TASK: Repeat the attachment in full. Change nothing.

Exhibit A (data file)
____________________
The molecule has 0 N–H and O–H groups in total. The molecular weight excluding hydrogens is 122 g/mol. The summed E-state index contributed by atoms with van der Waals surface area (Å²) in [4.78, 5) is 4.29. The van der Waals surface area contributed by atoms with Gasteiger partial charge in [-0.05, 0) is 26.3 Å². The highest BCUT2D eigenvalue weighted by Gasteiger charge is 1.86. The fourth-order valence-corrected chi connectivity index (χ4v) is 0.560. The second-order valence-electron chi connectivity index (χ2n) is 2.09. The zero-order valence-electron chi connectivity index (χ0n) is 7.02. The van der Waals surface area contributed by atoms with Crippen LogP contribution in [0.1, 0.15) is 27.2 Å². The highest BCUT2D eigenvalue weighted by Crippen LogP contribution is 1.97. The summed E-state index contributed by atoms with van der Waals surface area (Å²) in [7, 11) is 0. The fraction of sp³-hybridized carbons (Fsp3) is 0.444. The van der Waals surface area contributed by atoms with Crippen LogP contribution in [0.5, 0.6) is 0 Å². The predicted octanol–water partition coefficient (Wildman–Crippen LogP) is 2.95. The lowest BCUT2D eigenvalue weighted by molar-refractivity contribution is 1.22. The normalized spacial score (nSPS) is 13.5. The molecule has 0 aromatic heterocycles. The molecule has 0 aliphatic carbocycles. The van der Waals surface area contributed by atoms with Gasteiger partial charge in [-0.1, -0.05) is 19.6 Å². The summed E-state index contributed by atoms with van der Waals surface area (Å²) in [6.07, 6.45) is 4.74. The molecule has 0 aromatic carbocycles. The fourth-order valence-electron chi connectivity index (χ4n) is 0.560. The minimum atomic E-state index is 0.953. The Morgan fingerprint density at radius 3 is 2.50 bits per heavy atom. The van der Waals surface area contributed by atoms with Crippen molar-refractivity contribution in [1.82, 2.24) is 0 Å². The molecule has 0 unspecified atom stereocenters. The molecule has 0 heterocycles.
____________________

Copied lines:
The molecule has 0 N–H and O–H groups in total. The molecular weight excluding hydrogens is 122 g/mol. The summed E-state index contributed by atoms with van der Waals surface area (Å²) in [4.78, 5) is 4.29. The van der Waals surface area contributed by atoms with Gasteiger partial charge in [-0.05, 0) is 26.3 Å². The highest BCUT2D eigenvalue weighted by Gasteiger charge is 1.86. The fourth-order valence-corrected chi connectivity index (χ4v) is 0.560. The second-order valence-electron chi connectivity index (χ2n) is 2.09. The zero-order valence-electron chi connectivity index (χ0n) is 7.02. The van der Waals surface area contributed by atoms with Crippen LogP contribution in [0.1, 0.15) is 27.2 Å². The highest BCUT2D eigenvalue weighted by Crippen LogP contribution is 1.97. The summed E-state index contributed by atoms with van der Waals surface area (Å²) in [7, 11) is 0. The fraction of sp³-hybridized carbons (Fsp3) is 0.444. The van der Waals surface area contributed by atoms with Crippen LogP contribution in [0.5, 0.6) is 0 Å². The predicted octanol–water partition coefficient (Wildman–Crippen LogP) is 2.95. The lowest BCUT2D eigenvalue weighted by molar-refractivity contribution is 1.22. The normalized spacial score (nSPS) is 13.5. The molecule has 0 aromatic heterocycles. The molecule has 0 aliphatic carbocycles. The van der Waals surface area contributed by atoms with Gasteiger partial charge in [-0.1, -0.05) is 19.6 Å². The summed E-state index contributed by atoms with van der Waals surface area (Å²) in [6.07, 6.45) is 4.74. The molecule has 0 aromatic carbocycles. The fourth-order valence-electron chi connectivity index (χ4n) is 0.560. The minimum atomic E-state index is 0.953. The Morgan fingerprint density at radius 3 is 2.50 bits per heavy atom. The van der Waals surface area contributed by atoms with Crippen molar-refractivity contribution in [1.82, 2.24) is 0 Å². The molecule has 0 unspecified atom stereocenters. The molecule has 0 heterocycles.